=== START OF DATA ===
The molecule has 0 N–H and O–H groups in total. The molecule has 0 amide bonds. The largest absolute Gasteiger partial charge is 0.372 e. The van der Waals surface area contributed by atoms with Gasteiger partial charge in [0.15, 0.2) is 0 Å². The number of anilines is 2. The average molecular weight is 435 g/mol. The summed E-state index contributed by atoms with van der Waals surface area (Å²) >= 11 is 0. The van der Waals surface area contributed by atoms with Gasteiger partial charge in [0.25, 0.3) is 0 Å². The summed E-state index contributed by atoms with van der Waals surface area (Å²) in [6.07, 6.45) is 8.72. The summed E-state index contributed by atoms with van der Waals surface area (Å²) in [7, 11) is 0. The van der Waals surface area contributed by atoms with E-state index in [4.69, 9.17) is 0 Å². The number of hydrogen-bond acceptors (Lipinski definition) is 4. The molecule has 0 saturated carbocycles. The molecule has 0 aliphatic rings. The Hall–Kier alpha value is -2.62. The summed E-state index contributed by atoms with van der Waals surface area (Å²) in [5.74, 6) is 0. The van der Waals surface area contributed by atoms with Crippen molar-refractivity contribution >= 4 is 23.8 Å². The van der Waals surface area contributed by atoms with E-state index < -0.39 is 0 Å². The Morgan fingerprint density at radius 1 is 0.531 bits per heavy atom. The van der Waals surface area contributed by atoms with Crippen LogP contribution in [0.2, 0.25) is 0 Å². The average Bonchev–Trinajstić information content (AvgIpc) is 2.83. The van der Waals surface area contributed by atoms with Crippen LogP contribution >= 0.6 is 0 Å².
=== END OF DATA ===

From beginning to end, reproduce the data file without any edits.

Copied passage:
The molecule has 0 N–H and O–H groups in total. The molecule has 0 amide bonds. The largest absolute Gasteiger partial charge is 0.372 e. The van der Waals surface area contributed by atoms with Gasteiger partial charge in [0.15, 0.2) is 0 Å². The number of anilines is 2. The average molecular weight is 435 g/mol. The summed E-state index contributed by atoms with van der Waals surface area (Å²) >= 11 is 0. The van der Waals surface area contributed by atoms with Gasteiger partial charge in [0.25, 0.3) is 0 Å². The summed E-state index contributed by atoms with van der Waals surface area (Å²) in [6.07, 6.45) is 8.72. The summed E-state index contributed by atoms with van der Waals surface area (Å²) in [7, 11) is 0. The van der Waals surface area contributed by atoms with E-state index in [4.69, 9.17) is 0 Å². The number of hydrogen-bond acceptors (Lipinski definition) is 4. The molecule has 0 saturated carbocycles. The molecule has 0 aliphatic rings. The Hall–Kier alpha value is -2.62. The summed E-state index contributed by atoms with van der Waals surface area (Å²) in [5.74, 6) is 0. The van der Waals surface area contributed by atoms with Crippen molar-refractivity contribution >= 4 is 23.8 Å². The van der Waals surface area contributed by atoms with E-state index < -0.39 is 0 Å². The Morgan fingerprint density at radius 1 is 0.531 bits per heavy atom. The van der Waals surface area contributed by atoms with Crippen LogP contribution in [0.2, 0.25) is 0 Å². The average Bonchev–Trinajstić information content (AvgIpc) is 2.83. The van der Waals surface area contributed by atoms with Crippen LogP contribution >= 0.6 is 0 Å².